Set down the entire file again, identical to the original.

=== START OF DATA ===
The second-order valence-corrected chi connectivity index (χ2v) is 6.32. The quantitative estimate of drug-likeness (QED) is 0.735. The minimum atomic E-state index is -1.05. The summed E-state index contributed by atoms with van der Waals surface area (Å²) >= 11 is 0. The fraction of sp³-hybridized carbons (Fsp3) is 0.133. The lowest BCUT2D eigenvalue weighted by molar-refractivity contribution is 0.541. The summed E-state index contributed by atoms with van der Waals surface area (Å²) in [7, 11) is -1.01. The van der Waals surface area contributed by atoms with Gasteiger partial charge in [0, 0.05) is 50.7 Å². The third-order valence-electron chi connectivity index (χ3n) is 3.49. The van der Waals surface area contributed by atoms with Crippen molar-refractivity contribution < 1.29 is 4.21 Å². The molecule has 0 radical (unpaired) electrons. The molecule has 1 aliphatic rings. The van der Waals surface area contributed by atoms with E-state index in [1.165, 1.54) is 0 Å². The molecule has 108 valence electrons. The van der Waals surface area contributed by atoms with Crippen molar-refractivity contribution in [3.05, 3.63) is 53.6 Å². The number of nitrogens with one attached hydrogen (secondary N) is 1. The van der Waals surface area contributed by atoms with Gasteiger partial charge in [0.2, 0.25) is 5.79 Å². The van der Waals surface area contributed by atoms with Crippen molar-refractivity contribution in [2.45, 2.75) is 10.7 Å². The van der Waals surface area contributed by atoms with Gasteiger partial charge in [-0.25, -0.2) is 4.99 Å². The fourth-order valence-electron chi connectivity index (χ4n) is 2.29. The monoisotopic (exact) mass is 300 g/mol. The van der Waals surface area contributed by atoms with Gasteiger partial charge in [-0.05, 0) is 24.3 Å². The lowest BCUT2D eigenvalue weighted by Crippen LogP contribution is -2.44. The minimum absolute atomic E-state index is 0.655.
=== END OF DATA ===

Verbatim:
The second-order valence-corrected chi connectivity index (χ2v) is 6.32. The quantitative estimate of drug-likeness (QED) is 0.735. The minimum atomic E-state index is -1.05. The summed E-state index contributed by atoms with van der Waals surface area (Å²) >= 11 is 0. The fraction of sp³-hybridized carbons (Fsp3) is 0.133. The lowest BCUT2D eigenvalue weighted by molar-refractivity contribution is 0.541. The summed E-state index contributed by atoms with van der Waals surface area (Å²) in [7, 11) is -1.01. The van der Waals surface area contributed by atoms with Gasteiger partial charge in [0, 0.05) is 50.7 Å². The third-order valence-electron chi connectivity index (χ3n) is 3.49. The van der Waals surface area contributed by atoms with Crippen molar-refractivity contribution < 1.29 is 4.21 Å². The molecule has 0 radical (unpaired) electrons. The molecule has 1 aliphatic rings. The van der Waals surface area contributed by atoms with E-state index in [1.165, 1.54) is 0 Å². The molecule has 108 valence electrons. The van der Waals surface area contributed by atoms with Crippen molar-refractivity contribution in [3.05, 3.63) is 53.6 Å². The number of nitrogens with one attached hydrogen (secondary N) is 1. The van der Waals surface area contributed by atoms with Gasteiger partial charge in [0.2, 0.25) is 5.79 Å². The van der Waals surface area contributed by atoms with Crippen molar-refractivity contribution in [2.45, 2.75) is 10.7 Å². The van der Waals surface area contributed by atoms with Gasteiger partial charge in [-0.25, -0.2) is 4.99 Å². The fourth-order valence-electron chi connectivity index (χ4n) is 2.29. The monoisotopic (exact) mass is 300 g/mol. The van der Waals surface area contributed by atoms with Gasteiger partial charge in [-0.05, 0) is 24.3 Å². The lowest BCUT2D eigenvalue weighted by Crippen LogP contribution is -2.44. The minimum absolute atomic E-state index is 0.655.